Come and comfort my soul.
I am oppressed by torments
and my cruel sorrows
I can only bear when I am with you.’


Monday, February 18, 2019

Notes from the 2019 Eilat Chamber Music Festival. Four concerts. Artists from France, the UK, Armenia, Holland, Germany, Finland, Israel

Jan-Paul Roozeman, Jonathan Roozeman (photo: Maxim Reider)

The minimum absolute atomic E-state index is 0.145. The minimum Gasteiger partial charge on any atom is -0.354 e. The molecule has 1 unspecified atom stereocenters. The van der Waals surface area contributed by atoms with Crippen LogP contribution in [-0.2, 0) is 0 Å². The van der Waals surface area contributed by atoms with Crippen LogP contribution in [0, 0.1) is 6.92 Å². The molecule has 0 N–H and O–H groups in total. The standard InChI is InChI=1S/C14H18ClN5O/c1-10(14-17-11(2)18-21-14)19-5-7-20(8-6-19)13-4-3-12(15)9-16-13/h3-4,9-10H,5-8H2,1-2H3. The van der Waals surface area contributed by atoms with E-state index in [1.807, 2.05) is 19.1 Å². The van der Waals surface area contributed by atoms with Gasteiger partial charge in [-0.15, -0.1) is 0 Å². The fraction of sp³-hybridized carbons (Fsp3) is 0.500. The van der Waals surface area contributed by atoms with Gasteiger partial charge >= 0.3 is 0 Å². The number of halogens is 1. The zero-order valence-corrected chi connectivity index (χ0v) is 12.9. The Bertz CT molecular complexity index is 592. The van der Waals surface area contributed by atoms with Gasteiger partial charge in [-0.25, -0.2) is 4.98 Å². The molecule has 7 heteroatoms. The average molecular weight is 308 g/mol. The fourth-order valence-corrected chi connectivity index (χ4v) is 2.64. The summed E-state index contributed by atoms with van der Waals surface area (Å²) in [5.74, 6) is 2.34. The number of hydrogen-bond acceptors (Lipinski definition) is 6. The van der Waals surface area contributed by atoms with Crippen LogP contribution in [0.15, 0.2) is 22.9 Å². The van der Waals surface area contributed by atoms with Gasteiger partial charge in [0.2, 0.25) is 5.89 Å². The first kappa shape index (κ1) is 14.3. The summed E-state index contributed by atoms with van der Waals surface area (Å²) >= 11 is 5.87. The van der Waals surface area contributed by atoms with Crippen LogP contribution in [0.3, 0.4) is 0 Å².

Opening the 2019 Eilat Chamber Music Festival at the Dan Eilat Hotel on February 6th, the Elias Quartet (UK) offered those seeing in the festival a chamber music concert with a couple of differences. A daring gesture In the world of authentic early music performance and period instruments, the players - Sara Bitiloch, Donald Grant-violins, Simone van der Giessen-viola and Marie Bitiloch-’cello - chose to start with two of Henry Purcell’s Fantazias - Z739 and Z741. Written at a time when viols had largely given way to violins, their inspiration coming from Matthew Locke’s fantasias, Purcell specified that the Fantazias be played on viols. Limiting their use of vibrato, the Elias players (on modern instruments) showed a real understanding of the genre, giving expression to Purcell’s masterful use of contrapuntal devices, tension and dissonance, as each section carried a change of mood. With their strategic use of small pauses, the Elias Quartet’s reading of the Fantazias was moving and unmannered, at the same time both restrained and free. Sandwiched between the two less conventional outer works of the program was Robert Schumann’s String Quartet No.1/1 in A-minor, the Elias Quartet’s rendition of it intelligent and fresh, with attention to detail, gestures and emotions and energy addressed and rewarding, perhaps not  with quite the heart-on-sleeve urgency of Schumann writing all three of the Op.41 Quartets within just two months as a birthday gift to his beloved wife. The last item of the program related to Scottish folk music, a tradition in which Donald Grant is steeped from much exposure to it, having grown up in the Scottish Highlands. The quartet played Grant’s delicate arrangements of several very old tunes and some of his own original- but typically Scottish melodies, some with drones (bagpipes) and also early fiddle technique. Especially fascinating was the 400-year-old practice of “puirt à beul” (mouth music), sung at parties for people to dance to where there were no instruments; Grant’s singing of these “patter” songs was as unassuming as it was agile, evoking the ambience of a social gathering rather than the concert hall.